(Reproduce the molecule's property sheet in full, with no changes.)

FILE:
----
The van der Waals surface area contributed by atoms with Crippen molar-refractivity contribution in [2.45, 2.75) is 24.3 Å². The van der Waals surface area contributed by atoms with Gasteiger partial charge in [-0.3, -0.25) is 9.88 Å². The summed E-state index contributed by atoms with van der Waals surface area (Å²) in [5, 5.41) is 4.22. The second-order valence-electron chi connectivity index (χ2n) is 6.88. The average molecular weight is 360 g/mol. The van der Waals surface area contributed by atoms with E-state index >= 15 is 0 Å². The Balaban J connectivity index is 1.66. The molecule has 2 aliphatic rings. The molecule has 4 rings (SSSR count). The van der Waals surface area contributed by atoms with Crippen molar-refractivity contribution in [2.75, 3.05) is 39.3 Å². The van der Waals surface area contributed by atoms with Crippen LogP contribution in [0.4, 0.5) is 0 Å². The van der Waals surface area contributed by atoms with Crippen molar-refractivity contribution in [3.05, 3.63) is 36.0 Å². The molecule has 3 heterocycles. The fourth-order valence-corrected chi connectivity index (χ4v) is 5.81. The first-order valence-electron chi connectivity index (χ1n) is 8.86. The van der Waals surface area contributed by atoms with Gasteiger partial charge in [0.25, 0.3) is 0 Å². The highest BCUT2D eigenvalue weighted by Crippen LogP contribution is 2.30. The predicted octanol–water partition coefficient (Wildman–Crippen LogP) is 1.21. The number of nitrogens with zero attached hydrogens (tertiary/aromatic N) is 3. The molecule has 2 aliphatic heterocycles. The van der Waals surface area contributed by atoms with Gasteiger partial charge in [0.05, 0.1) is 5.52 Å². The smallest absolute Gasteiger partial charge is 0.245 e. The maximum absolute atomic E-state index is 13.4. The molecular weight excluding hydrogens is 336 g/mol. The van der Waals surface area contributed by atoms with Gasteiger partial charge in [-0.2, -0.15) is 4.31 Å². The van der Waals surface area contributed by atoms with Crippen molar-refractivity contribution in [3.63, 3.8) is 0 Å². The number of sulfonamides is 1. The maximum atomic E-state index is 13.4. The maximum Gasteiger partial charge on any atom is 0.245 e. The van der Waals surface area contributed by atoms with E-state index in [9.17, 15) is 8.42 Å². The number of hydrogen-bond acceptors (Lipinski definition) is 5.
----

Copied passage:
The van der Waals surface area contributed by atoms with Crippen molar-refractivity contribution in [2.45, 2.75) is 24.3 Å². The van der Waals surface area contributed by atoms with Gasteiger partial charge in [-0.3, -0.25) is 9.88 Å². The summed E-state index contributed by atoms with van der Waals surface area (Å²) in [5, 5.41) is 4.22. The second-order valence-electron chi connectivity index (χ2n) is 6.88. The average molecular weight is 360 g/mol. The van der Waals surface area contributed by atoms with E-state index >= 15 is 0 Å². The Balaban J connectivity index is 1.66. The molecule has 2 aliphatic rings. The molecule has 4 rings (SSSR count). The van der Waals surface area contributed by atoms with Crippen molar-refractivity contribution in [2.75, 3.05) is 39.3 Å². The van der Waals surface area contributed by atoms with Crippen LogP contribution in [0.4, 0.5) is 0 Å². The van der Waals surface area contributed by atoms with Crippen molar-refractivity contribution in [3.05, 3.63) is 36.0 Å². The molecule has 3 heterocycles. The fourth-order valence-corrected chi connectivity index (χ4v) is 5.81. The first-order valence-electron chi connectivity index (χ1n) is 8.86. The van der Waals surface area contributed by atoms with Gasteiger partial charge in [0.25, 0.3) is 0 Å². The highest BCUT2D eigenvalue weighted by Crippen LogP contribution is 2.30. The predicted octanol–water partition coefficient (Wildman–Crippen LogP) is 1.21. The number of nitrogens with zero attached hydrogens (tertiary/aromatic N) is 3. The molecule has 2 aliphatic heterocycles. The van der Waals surface area contributed by atoms with Gasteiger partial charge in [0.05, 0.1) is 5.52 Å². The smallest absolute Gasteiger partial charge is 0.245 e. The maximum absolute atomic E-state index is 13.4. The molecular weight excluding hydrogens is 336 g/mol. The van der Waals surface area contributed by atoms with Gasteiger partial charge in [-0.2, -0.15) is 4.31 Å². The van der Waals surface area contributed by atoms with Crippen molar-refractivity contribution in [3.63, 3.8) is 0 Å². The number of sulfonamides is 1. The maximum atomic E-state index is 13.4. The maximum Gasteiger partial charge on any atom is 0.245 e. The van der Waals surface area contributed by atoms with E-state index in [9.17, 15) is 8.42 Å². The number of hydrogen-bond acceptors (Lipinski definition) is 5.